BOGOTA COLOMBIA – July 3rd, 2010
I have heard about Rock al Parque, the big 3 day rock music festival in Bogota, Colombia for many years. Turns out this free music festival is now in it’s 16th year.
The festival is held in the spacious Simon Bolivar Park (think Central Park with less trees), where many big time concerts are held (the Scorpions are scheduled to play this September), and I heard that 70,000 or so people are estimated to attend each day during the Festival.
Generally, I’m bored with holiday weekends in the states, so when I heard the concert was being held over 4th of July weekend this year, I decided to load up my video & photo gear, apply for a press pass and go.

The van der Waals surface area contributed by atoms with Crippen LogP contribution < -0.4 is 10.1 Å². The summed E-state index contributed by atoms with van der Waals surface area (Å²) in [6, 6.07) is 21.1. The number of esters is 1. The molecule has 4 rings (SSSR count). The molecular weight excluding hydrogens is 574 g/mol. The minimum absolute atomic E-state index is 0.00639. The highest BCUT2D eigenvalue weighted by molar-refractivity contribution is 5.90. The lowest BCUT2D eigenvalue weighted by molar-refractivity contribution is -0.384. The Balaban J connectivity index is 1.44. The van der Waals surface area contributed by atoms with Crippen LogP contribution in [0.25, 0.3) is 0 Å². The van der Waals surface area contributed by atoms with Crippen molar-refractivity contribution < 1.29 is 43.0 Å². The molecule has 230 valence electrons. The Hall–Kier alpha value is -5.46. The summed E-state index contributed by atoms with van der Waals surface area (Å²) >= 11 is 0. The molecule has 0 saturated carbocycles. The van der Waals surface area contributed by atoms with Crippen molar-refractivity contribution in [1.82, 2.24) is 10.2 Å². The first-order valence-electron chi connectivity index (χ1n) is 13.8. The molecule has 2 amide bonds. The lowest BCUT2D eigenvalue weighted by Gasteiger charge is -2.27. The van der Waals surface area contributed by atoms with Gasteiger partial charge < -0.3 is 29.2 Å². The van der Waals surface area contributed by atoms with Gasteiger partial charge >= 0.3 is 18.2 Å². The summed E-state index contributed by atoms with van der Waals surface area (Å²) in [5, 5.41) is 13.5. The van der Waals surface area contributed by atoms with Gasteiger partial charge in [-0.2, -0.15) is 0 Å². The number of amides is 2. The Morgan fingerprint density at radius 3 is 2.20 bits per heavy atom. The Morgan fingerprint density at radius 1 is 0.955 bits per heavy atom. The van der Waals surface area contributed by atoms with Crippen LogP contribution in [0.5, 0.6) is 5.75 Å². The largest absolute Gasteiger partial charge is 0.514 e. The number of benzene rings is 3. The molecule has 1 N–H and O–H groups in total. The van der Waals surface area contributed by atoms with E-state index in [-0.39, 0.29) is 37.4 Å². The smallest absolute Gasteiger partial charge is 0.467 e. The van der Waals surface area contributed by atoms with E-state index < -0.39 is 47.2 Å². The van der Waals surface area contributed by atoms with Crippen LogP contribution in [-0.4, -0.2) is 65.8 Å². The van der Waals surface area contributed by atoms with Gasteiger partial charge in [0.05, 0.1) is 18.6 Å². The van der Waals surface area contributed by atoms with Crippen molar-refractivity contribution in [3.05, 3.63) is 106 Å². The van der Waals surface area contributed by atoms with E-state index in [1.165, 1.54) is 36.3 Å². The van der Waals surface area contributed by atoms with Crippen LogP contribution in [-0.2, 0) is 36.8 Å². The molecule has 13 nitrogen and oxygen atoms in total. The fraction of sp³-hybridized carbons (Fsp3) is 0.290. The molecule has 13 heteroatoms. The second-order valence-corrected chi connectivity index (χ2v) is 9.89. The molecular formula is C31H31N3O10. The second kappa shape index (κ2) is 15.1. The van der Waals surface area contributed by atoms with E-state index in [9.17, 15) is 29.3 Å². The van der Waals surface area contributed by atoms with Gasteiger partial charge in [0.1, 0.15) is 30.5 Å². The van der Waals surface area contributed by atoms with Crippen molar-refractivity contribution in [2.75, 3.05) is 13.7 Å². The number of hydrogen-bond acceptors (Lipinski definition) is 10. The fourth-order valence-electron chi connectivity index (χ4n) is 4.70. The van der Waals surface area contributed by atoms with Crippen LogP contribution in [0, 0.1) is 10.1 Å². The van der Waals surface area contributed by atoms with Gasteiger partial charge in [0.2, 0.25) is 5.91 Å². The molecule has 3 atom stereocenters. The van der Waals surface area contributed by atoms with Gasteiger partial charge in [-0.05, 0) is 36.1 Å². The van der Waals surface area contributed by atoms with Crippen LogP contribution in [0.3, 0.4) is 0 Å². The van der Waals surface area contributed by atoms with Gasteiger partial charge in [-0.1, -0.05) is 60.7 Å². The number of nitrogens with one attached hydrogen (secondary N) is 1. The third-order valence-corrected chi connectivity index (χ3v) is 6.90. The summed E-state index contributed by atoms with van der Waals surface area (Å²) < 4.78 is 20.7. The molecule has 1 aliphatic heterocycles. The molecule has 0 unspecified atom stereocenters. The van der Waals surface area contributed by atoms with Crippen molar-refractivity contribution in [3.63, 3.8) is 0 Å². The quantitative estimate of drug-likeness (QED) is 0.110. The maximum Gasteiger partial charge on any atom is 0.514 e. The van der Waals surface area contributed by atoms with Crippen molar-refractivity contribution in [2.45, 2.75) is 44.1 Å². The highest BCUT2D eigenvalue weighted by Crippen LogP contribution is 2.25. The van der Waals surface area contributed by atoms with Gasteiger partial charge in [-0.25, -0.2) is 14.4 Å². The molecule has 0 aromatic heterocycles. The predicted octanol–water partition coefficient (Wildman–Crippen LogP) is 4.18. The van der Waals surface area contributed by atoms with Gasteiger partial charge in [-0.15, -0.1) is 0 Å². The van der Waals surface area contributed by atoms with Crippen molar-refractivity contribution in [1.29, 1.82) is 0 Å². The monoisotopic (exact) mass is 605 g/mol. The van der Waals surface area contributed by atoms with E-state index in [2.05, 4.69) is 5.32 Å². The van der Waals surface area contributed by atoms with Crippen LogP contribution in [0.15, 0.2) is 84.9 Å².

Our good friend Erika, the punk Bogota beauty, and her friend (and now mine) Andres arranged for the press passes for Punk Outlaw and agreed to help me out during the festival.
We arrived early, around 1130AM, just before the festival began and got the lay of the land. There are two stages, one huge, Escenario Plaza, that faces the plaza, the biggest area that looks like it could hold 40,000 or 50,000 people and a smaller one, Escenario Lago that is still pretty damn big and looks to hold 15,000 or so folks.
When we started, there were many more police than people as there were maybe 1,000 people there to stake out their front row seats.. by the end of the night, both stage areas would be full with tens of thousand of fans.